The Site / The Fight

by Yonah Freemark
yfreemark (at) thetransportpolitic (dot) com
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With no new rail tunnel on the horizon under the Hudson, New York faces a looming transport crisis

» Damage to the North River tunnels could cut off most rail service into the nation’s center unless a new link is built soon.

There are many cities where rail lines serve an important purpose: They help connect important destinations; they reduce congestion on particularly intensely used corridors; they concentrate development and produce agglomeration benefits. These benefits are useful in making those cities more livable, economically vibrant places.

But only in certain cities — the largest, most densely developed places, particularly those with geographical constraints on growth — are those rail lines essential to making the metropolitan economy work. In New York City, there is no question that this is true; the region’s subway and commuter rail lines carry the bulk of peak flow into the Manhattan business districts thanks to the ability of trains to handle upwards of 40,000 people per hour on each line. Without those lines, people simply wouldn’t be able to get to work.*

Given the city’s reliance on those rail lines, how much are we willing to pay to keep the trains moving? And, if we’re willing to pay tens of billions to do so, how can the political system be convinced of the need to do so?

New York’s dependence on its rail system is why Amtrak’s announcement last week that damage from 2012’s Hurricane Sandy would require the eventual renovation of the North River (Hudson River) tunnels, which connect New Jersey and New York, is such devastating news. The $700 million expected cost of the renovation, which includes improvements to tunnels under the East River, isn’t the problem, for once, as the price is expected to be covered by insurance. Rather, the problem is that Amtrak noted that the renovation of the North River tunnels would require shutting down one track at a time (there are two), reducing peak capacity from 24 trains an hour to just 6 (there are four tracks under the East River so there is far less of a concern there).**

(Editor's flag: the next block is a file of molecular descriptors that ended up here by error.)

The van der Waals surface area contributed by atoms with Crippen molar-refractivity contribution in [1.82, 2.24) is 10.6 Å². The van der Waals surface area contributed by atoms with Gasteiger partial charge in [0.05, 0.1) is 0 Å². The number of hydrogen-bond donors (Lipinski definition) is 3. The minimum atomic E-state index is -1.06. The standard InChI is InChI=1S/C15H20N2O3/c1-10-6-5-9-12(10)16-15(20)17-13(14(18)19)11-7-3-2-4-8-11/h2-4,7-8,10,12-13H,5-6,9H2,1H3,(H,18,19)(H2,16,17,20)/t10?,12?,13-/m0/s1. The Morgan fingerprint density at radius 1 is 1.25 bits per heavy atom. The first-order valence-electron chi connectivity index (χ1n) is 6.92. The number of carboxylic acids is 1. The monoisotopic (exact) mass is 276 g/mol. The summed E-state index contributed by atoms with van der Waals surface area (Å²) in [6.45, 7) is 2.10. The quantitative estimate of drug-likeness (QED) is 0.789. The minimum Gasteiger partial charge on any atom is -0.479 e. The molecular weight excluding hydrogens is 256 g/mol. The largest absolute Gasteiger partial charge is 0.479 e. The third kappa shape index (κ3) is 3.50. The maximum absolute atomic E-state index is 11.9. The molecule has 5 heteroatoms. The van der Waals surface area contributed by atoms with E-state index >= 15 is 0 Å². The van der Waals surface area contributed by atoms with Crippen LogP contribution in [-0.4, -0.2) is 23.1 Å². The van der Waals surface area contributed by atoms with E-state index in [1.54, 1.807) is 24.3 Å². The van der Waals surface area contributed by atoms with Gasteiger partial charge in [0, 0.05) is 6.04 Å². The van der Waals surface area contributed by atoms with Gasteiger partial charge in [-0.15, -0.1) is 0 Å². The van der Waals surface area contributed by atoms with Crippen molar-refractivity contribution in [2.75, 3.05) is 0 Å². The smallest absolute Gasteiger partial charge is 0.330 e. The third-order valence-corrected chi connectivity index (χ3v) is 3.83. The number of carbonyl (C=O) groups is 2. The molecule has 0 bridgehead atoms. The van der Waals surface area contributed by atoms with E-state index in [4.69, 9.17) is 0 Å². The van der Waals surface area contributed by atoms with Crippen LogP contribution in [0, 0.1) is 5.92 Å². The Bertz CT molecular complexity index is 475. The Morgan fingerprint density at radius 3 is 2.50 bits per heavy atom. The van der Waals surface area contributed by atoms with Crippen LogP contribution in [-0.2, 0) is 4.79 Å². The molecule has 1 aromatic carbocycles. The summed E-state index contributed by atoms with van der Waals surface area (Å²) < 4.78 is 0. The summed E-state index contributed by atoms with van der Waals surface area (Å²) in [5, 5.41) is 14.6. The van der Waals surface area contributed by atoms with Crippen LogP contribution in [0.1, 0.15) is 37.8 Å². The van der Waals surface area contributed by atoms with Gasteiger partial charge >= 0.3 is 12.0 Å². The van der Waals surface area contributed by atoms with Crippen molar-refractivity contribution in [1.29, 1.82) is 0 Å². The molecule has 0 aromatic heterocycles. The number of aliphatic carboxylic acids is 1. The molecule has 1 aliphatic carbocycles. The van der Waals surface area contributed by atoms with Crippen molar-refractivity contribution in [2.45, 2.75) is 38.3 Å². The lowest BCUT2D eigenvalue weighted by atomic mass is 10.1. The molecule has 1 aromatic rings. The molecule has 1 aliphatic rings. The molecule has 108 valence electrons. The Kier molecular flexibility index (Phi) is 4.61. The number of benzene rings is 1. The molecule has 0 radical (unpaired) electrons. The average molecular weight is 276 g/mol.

It’s unclear how this problem will be handled. Passengers could switch to the already-crowded PATH subway into New York from Newark or Hoboken. Or one of the automobile tunnels could be converted to bus service, which isn’t likely to make many drivers happy. Amtrak through-service from Washington to Boston will be dealt a severe blow. Either way, there are no happy outcomes to a tunnel renovation program other than a safer infrastructure.

Amtrak head Joseph Boardman noted that, because of the storm damage, the 104-year-old tunnels likely only have 20 years left of life in them. The public rail company’s solution is to immediately begin construction of the Gateway Program, whose primary component is a new double-track rail tunnel under the Hudson. Once those new tunnels are ready for use, rehabilitation of the North River tunnels could commence by 2025 or so.

Amtrak’s report could be seen as little more than a thinly-veiled threat; give us money to build a new tunnel, the argument goes, or you’ll suffer from complete evisceration of your rail services. Indeed, the press release notes that “the report underscores the urgency to advance the Gateway Program,” including the new Hudson tunnels. Who knows whether to believe Mr. Boardman’s proclamation about the tunnel’s life expectancy.

Yet it’s hard not to come to the conclusion that, even had the storm not happened, a new Hudson River rail tunnel would have been necessary. Traffic along the rail corridor is expanding. New York City is expected to continue to grow in the coming decades. And resiliency is always a good idea (had Sandy been bad enough to destroy the tunnels, what would have happened?).